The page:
More Games By Milton Bradley
No doubt you heard about the latest games being played by Milton Bradley. As if it weren’t bad enough that his team was being wiped out of the Wild Card by being swept at home at the hands of the Colorado Rockies, and as if it weren’t bad enough his big feet knocked teammate Mike Cameron out of the game, Milton Bradley had to have a meltdown with an umpire, get kicked out of a game, likely suspended, and in the process injured his knee while being wrestled to the ground by his manager Bud Black.
But that’s not all. In this latest episode in the drama that is Bradley’s life gets even nuttier — his manager, his first-base coach, and the Padres General Manager are all blaming umpire Mike Winters for the incident.
The situation as reported by the North County Times (I’ve taken the liberty to bold some of the more questionable details):
The incident started in the fifth inning when Bradley was called out on strikes by home-plate umpire Brian Runge. Runge told The Associated Press that Bradley “flipped the bat right in front of me, about 5-10 feet from me.”
When Bradley came to bat in the eighth, Runge questioned Bradley about the bat toss.
“I asked him if he had thrown the bat at me the time before,” Runge said. “He said ‘No.’ I told him I didn’t think he did.
“(Bradley) said, ‘Did (Winters) tell you that I threw at you?’ (Bradley) started to point at Mike.
“I said ‘No, no.’ I then threw my hands up and told him to calm down.”
When Bradley reached first base after lining a single to center, he confronted Winters.
“I asked the first-base umpire if he said I had thrown my bat, and he said he did,” Bradley said. “I asked him why, and he started yapping at me.
“Then someone in the crowd yelled ‘You suck’ to the umpire, and I pointed at him (the fan).
“That’s when (Winters) called me a (multiple-word expletive). He kept talking. Meacham was right there. It was ludicrous.
“I went after (Winters), but I didn’t want to hurt him. The crowd was loud by this point, so I went up to him so he could hear me.
“He should be reprimanded for this.”
After the game, the mild-mannered Meacham was as upset with Winters as Bradley.
“In 26 years in the game, I can honestly say that was the most disconcerting conversation I’ve heard between an umpire and player,” Meacham said. “It was so bizarre.
“I can’t tell you the umpire’s exact words, but it was something like ‘You play, and I’ll umpire.’ It was like he was trying to agitate Milton.
“But I can tell you, Winters absolutely used foul language. The way he spoke to Milton was so angry and vindictive.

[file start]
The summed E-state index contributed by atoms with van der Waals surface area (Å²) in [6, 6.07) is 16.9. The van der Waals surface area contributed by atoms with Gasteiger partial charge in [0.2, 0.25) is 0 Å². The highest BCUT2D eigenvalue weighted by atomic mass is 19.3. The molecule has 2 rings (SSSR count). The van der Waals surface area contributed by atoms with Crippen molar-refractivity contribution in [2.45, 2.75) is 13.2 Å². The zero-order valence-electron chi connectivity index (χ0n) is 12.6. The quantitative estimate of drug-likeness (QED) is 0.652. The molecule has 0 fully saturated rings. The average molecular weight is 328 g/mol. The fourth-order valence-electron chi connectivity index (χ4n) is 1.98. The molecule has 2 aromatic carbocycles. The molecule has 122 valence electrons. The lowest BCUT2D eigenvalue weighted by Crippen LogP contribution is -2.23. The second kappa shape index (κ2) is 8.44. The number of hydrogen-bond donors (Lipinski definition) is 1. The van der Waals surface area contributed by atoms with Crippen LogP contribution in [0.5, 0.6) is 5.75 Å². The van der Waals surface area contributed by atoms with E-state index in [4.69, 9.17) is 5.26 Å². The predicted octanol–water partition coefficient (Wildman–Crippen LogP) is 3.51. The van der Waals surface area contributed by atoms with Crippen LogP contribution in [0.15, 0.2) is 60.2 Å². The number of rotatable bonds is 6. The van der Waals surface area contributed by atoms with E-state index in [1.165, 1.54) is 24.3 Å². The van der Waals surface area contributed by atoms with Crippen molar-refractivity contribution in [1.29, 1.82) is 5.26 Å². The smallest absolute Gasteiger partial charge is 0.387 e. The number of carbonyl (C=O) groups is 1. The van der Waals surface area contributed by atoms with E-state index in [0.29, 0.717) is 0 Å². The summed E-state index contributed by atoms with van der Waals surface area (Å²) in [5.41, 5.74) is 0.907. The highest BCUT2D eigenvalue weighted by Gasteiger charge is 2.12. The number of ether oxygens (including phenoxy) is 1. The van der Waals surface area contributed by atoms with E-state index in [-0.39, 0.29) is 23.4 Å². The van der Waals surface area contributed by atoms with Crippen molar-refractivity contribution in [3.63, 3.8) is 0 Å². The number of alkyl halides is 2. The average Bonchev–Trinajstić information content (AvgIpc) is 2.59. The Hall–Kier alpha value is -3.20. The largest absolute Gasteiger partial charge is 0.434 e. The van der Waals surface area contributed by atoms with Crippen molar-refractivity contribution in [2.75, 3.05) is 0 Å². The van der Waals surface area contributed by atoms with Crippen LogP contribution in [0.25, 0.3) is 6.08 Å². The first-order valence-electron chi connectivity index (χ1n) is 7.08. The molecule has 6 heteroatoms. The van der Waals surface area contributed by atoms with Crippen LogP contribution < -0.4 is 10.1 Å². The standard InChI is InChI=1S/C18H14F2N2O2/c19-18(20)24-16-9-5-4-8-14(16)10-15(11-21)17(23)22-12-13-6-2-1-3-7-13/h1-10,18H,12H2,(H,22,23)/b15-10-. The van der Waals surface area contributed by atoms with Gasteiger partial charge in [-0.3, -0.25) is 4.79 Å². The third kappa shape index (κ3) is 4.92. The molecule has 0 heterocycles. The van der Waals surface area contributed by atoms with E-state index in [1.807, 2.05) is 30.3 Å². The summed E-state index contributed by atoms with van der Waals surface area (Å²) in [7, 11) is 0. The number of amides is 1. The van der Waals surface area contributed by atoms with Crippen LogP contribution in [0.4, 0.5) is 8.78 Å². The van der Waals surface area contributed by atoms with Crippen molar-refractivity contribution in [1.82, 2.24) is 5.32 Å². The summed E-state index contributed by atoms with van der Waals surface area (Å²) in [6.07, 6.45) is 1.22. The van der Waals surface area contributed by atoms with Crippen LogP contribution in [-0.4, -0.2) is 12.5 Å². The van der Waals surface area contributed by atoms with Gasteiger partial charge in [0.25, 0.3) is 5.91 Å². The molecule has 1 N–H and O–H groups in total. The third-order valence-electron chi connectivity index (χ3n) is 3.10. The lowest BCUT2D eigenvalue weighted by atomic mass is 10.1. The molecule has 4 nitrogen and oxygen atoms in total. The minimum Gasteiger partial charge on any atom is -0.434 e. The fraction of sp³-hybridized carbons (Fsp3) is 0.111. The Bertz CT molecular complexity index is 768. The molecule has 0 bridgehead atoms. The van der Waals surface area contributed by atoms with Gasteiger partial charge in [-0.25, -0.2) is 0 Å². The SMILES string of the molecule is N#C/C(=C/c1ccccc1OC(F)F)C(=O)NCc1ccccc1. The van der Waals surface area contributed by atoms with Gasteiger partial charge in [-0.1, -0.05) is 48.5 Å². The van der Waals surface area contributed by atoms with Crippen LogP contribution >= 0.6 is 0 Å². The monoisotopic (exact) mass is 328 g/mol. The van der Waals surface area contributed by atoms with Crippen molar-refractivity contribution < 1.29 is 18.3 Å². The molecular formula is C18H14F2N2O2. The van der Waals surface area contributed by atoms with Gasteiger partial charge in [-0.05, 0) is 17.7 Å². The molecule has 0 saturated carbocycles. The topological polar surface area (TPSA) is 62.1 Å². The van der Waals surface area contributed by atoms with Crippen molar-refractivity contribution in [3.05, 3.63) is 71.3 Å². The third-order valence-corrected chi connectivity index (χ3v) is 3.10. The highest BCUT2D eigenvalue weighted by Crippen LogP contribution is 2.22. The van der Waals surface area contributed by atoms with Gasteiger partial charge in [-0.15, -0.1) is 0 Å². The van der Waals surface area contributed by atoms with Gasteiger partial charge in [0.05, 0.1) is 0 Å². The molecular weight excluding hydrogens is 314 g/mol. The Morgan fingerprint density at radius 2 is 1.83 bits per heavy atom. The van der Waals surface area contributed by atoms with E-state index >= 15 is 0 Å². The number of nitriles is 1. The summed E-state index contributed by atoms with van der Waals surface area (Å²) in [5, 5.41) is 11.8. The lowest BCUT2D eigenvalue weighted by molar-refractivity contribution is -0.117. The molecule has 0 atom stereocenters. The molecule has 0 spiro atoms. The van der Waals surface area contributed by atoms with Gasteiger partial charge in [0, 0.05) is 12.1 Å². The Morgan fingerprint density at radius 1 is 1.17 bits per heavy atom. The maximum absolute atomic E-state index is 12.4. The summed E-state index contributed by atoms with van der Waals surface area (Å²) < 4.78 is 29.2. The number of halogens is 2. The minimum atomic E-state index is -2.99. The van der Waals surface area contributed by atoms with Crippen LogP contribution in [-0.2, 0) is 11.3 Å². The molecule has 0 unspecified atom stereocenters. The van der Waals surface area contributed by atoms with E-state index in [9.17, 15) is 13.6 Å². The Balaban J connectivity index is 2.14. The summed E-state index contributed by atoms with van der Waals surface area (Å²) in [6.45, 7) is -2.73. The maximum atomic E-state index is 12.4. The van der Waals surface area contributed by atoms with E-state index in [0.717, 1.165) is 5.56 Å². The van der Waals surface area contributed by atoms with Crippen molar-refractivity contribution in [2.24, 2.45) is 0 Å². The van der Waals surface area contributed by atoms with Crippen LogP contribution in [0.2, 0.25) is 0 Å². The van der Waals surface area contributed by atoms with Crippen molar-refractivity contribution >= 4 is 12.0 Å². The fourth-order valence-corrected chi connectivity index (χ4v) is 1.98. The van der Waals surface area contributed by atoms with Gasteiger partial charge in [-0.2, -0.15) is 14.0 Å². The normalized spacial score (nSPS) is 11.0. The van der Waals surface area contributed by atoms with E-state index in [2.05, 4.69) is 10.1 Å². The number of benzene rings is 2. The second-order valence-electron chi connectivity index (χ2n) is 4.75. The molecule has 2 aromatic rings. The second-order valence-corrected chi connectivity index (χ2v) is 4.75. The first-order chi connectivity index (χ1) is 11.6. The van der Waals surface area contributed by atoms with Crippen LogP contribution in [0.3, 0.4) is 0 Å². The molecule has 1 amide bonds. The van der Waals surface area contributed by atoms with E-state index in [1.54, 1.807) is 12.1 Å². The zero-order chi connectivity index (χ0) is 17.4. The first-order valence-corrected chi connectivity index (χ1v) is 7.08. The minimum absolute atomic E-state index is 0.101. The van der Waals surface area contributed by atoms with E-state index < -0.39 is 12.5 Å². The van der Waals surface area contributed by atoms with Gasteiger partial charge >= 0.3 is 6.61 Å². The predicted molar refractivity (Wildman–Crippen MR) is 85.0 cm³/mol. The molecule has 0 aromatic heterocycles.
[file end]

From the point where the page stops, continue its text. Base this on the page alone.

“It got to the boiling point when he called Milton a name. That’s when I stepped on the field. His tone was so angry and ridiculous. It smacked of racism.
“Milton did a great job of holding it together.”
Meacham said that when the umpires got together to discuss the situation “Winters lied” about what happened.
“Todd Helton (the Rockies’ first baseman) is the only one not involved who knows what happened,” Meacham said.
Tracked down in the family room deep in the bowels of Petco Park, Helton was cautious.
“I know I’m the impartial third party here, but I don’t want to get in the middle of it,” Helton said. “Let’s just say, it was a very interesting situation.”
Bruce Froemming the second-base umpire Sunday and the crew chief, who is retiring after 37 years in the game and was honored by the Padres before the game, refused to make Winters available to the media.
“(Bradley) got grumpy with Mike Winters,” Froemming said. “He has been around a long time. Winters told him to knock it off, and he continued it.
“There is no covering up what (Bradley) did. He had to be physically restrained. We’re not going to put up with it.
“If he wants to talk, we’ll talk.”
The same incident, from another point of view; this from the Press-Enterprise:
“I have never hurt nobody,” he said. “When does the harping on me stop? All I do is go out there and try to play baseball hard. I think I’ve done everything in my power to do things the right way.
“He’s going to file a report. If he tries to say that I did anything wrong whatsoever, it’s completely ludicrous. Now because of him, my knee’s hurt. If he costs me my season because of that, he needs to be reprimanded.
“I’m going to take some action. I’m not going to stand pat and accept this because I didn’t do anything wrong,” Bradley said.
Padres CEO Sandy Alderson used to work in the commissioner’s office, where one of his duties was overseeing umpires.
“We’re not going to sit by and see an umpire bait a player,” Alderson said. He added that if the commissioner’s office concludes the situation was handled appropriately, “I’ll be shocked.”
First base coach Bobby Meacham said Winters provoked the fracas.
“They way he responded was so bizarre,” Meacham said of Winters. “I can’t tell you exactly the words he said, but it was like ‘Hey you just play baseball and I’ll umpire.’ It was almost like he wanted to agitate Milton.”
Meacham said Winters cursed at Bradley.
“I was just appalled. That’s why the game stopped,” Meacham said. “I couldn’t believe what I was hearing.”
Meacham said the language was not racial, but “the whole tone angered me so much, like I’ve never been angered in 26 years (of baseball). It was ridiculous and unfair.”
Bradley had to be helped off the field. He was to be examined Sunday night and was expected to join the team today in San Francisco.
Black wouldn’t discuss what he said to the umpires.